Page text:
Thursday, January 7, 2010
By Ryann T, Follow me on Google+
The City of Santa Barbara holds city elections in November of odd years. This year, there were 3 council seats, a mayor's seat, and an important measure all up on the ballot. Measure B was the hot topic of this year's election, which would limit building hight limit in downtown Santa Barbara to a maximum of 40 feet. The Democratic party as well as environmentalists were opposed to this measure that limits building height because typically, taller buildings in cities actually lead to a greater level of sustainability as well as affordable workforce housing. A Texas Republican decided to spearhead a large $700,000 "Yes on B" campaign. In addition to the threat of this campaign, it was also the first year that Santa Barbara's election was all mail-in. For these two reasons, the Democratic Party knew that they would have to exercise strategic Get Out the Vote (GOTV) tactics. The GOTV campaigns would be targeted towards Democratic households, who were the majority in Santa Barbara. The campaign consisted of a few printed mailings, and door to door phases. Realizing they would need to contact more people than door to door allowed, the Democratic Party decided to augment this door to door effort with aggressive phonebanking with the "stellar and affordable Callfire autodialer system" (calitics.com article) The Phonebanking component of this campaign began at the end of August and was used three days a week by approximately twelve volunteers. On the final weekend, the volunteers were able to reach approximately 3,000 self-identified Measure B opponents through a disposition question in an earlier CallFire call. The Volunteers wanted to make sure Voters remembered to turn in their ballots at the drop off station rather than the the usual polling booth. It's a good thing they did too, because many people still had no idea that there was anything different or new about this election. By the middle of the day before the elections, voter turnout was 37%, and with the help of the GOTV efforts, including the final round of Cloud Call Center campaigns, total turnout rose to 49.5%. In particular, the result of the Measure B changed dramatically. The day before the end of the election, it was at 49% yes, 51% no. By the end of the election, Measure B was defeated by a whopping 62%. Not only were the Democratic Party's efforts effective, but they managed to do it with less than $30,000. CallFire's Cloud Call Center was a significant component of this effective campaign, and the victory was even sweeter when spending 1/23 of the opposition.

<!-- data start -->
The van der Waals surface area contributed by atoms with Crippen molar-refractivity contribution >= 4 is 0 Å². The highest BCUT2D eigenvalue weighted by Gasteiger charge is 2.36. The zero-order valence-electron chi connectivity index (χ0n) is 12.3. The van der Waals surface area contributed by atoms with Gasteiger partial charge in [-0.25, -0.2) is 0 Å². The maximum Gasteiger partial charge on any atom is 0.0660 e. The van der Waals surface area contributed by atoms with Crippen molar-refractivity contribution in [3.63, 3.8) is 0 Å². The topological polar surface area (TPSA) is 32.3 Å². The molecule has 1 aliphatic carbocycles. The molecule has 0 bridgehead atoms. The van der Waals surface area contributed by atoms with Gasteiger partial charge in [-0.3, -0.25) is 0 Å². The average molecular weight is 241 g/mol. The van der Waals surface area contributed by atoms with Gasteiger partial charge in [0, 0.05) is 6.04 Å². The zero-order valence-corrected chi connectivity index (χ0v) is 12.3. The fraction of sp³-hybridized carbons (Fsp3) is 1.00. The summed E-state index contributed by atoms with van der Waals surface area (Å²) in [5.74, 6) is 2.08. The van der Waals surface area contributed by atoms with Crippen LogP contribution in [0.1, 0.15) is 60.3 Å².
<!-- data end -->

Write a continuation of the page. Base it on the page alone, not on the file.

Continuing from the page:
Reference : Ancona, Dan, 18 November 2009, "A Tale of One City: How Democrats with Good Data Beat the Odds"